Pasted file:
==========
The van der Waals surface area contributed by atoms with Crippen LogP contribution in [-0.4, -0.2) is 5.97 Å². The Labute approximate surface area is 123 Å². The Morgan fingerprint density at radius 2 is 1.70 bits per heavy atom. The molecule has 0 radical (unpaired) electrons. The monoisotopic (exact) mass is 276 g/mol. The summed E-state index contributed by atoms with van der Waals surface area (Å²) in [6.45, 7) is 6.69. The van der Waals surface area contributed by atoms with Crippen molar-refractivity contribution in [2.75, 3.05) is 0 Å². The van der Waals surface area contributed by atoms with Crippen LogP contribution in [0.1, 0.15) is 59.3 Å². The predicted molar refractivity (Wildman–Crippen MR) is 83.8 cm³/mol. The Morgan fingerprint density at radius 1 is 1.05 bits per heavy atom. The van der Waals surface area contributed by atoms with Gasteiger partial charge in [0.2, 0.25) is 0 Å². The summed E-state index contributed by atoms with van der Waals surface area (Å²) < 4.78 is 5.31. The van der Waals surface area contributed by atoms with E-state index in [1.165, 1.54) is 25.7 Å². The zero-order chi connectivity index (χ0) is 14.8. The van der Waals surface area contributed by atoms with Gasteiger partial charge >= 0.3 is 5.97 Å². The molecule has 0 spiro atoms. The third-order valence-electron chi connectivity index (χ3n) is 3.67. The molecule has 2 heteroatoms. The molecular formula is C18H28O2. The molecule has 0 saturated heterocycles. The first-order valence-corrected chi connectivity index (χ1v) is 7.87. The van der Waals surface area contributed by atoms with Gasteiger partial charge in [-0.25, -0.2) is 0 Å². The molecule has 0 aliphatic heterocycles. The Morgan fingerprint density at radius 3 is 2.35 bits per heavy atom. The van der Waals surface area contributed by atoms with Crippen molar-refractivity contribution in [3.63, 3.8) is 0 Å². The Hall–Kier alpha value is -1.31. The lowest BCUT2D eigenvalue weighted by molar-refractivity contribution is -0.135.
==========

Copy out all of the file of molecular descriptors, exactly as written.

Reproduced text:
The van der Waals surface area contributed by atoms with Crippen LogP contribution in [-0.4, -0.2) is 5.97 Å². The Labute approximate surface area is 123 Å². The Morgan fingerprint density at radius 2 is 1.70 bits per heavy atom. The molecule has 0 radical (unpaired) electrons. The monoisotopic (exact) mass is 276 g/mol. The summed E-state index contributed by atoms with van der Waals surface area (Å²) in [6.45, 7) is 6.69. The van der Waals surface area contributed by atoms with Crippen molar-refractivity contribution in [2.75, 3.05) is 0 Å². The van der Waals surface area contributed by atoms with Crippen LogP contribution in [0.1, 0.15) is 59.3 Å². The predicted molar refractivity (Wildman–Crippen MR) is 83.8 cm³/mol. The Morgan fingerprint density at radius 1 is 1.05 bits per heavy atom. The van der Waals surface area contributed by atoms with Gasteiger partial charge in [0.2, 0.25) is 0 Å². The summed E-state index contributed by atoms with van der Waals surface area (Å²) < 4.78 is 5.31. The van der Waals surface area contributed by atoms with E-state index in [1.165, 1.54) is 25.7 Å². The zero-order chi connectivity index (χ0) is 14.8. The van der Waals surface area contributed by atoms with Gasteiger partial charge >= 0.3 is 5.97 Å². The molecule has 0 spiro atoms. The third-order valence-electron chi connectivity index (χ3n) is 3.67. The molecule has 2 heteroatoms. The molecular formula is C18H28O2. The molecule has 0 saturated heterocycles. The first-order valence-corrected chi connectivity index (χ1v) is 7.87. The van der Waals surface area contributed by atoms with Gasteiger partial charge in [-0.25, -0.2) is 0 Å². The molecule has 0 aliphatic heterocycles. The Morgan fingerprint density at radius 3 is 2.35 bits per heavy atom. The van der Waals surface area contributed by atoms with Crippen molar-refractivity contribution in [3.63, 3.8) is 0 Å². The Hall–Kier alpha value is -1.31. The lowest BCUT2D eigenvalue weighted by molar-refractivity contribution is -0.135.